What I am struck by is the difference in spirit between the "Arts Network" and the community of artists and crafters I belong to on the Internet. Lynn Perella, in the workshop I took from her in August, mentioned the same thing, that we don't engage in the competition that is so prevalent in "Arts Establishment", that we are a community and we share our ideas and processes.

Anyway, the authors in "Art and Fear" assert that artists must "make peace with the Arts Network." I'm not sure what that means for me. I do know artists in the community I live in, I know photographers and mixed media artists and a sculptor or two, as well as one of the gallery owners. THere is less a spirit of competition here in Nebraska than I sensed out East, and more a spirit of community. However, the elements of the "Arts Network" are all there: the once monthly gallery walks where the artists dress up and schmooze and wine and hors d'oerves are served, blah blah blah. (I love those evenings by the way.)

OK, but where am I in all of this? When I finish a piece of work, I generally scan it, throw is up on my blog or Web site, and toss it into a box of finished work in my mud room. The point isn't disrespect or disregard, it's just that when I finish something I'm done with it. I don't need to display it or sell it or any of those things, I'm just interested in what happens *while* I'm making it. Which is on target with what the authors of "Art and Fear" discuss about the process of art making earlier in the book (more on that some other time).

I suppose that when I'm published in Somerset Studio or one of their other publication that I am in effect "exhibiting", and that bit of acknowledgement is absolutely THRILLING. But it's dessert, really. Or gravy. Whatever.

The community in which I participate is really about validation, not about competition. I'm comfortable and productive there.

But is "comfortable" a good thing for an artist?

Friday, November 17, 2006

The Little Clown

I am making a couple of extra pages for the White Chunky Book, as I have lost a couple of players the past couple of days. This one is a little on the "cute" side for me, but it's not too bad of a cute. Y'all know how I feel about CUTE. I am struggling with an idea for covers, as I am in love with those little 1" squares (tiny art), and made about 150 of them for the white book. But I just can't seem to get them to come together as cover art (three squares per page). I may end up having to scrap them (haha) and try something else.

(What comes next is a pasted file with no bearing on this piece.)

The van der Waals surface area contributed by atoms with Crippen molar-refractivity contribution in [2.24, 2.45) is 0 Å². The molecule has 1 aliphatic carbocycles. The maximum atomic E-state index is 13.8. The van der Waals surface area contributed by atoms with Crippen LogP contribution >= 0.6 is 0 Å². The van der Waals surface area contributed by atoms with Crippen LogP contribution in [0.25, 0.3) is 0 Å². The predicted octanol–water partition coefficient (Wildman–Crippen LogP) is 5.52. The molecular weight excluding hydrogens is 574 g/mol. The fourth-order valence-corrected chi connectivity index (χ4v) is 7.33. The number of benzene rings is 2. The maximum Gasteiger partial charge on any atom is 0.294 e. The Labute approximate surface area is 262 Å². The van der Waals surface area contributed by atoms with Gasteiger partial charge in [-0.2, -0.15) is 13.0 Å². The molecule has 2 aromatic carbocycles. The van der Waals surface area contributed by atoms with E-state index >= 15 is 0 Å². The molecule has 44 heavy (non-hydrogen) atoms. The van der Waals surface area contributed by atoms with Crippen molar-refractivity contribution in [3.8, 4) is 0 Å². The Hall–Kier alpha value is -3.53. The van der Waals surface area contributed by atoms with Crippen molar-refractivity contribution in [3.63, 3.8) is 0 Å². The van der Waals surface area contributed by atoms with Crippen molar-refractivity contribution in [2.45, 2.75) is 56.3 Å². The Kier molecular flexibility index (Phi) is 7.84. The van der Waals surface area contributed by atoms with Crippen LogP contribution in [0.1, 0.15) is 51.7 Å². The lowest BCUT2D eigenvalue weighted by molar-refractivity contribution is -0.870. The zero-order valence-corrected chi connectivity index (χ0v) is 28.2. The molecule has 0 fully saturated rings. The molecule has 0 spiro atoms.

Wednesday, November 08, 2006

White Chunky Project

Last night I finished tying vintage mother of pearl buttons on all 50 of my pages. I then pasted "backgrounds" onto another 50-60 1 x 1" squares for the covers. I'm not exactly sure what the covers are going to look like, but I'd like them to all be originals. Well maybe I'll do a transparency that I'll copy, but otherwise, they're original from the background on up.

Beautiful beautiful work coming in for this book.

Saturday, November 04, 2006

Brief Side Trip to Enchantment

I wasn't feeling particularly inspired by anything today so I decided to make an ATC for the ArtChix Enchantment lottery, hoping it would get me going. It's kind of different, but was fun to put together. A little oriental sprite or something taking a ride on a bird. ***twinkle***

OK...so I was really just putting off cleaning my studio, the floor of which I can't see. It's the cat's fault, they chase each other onto and off my worktable and scatter things all over the place. Yeah...that's it...the cat's fault...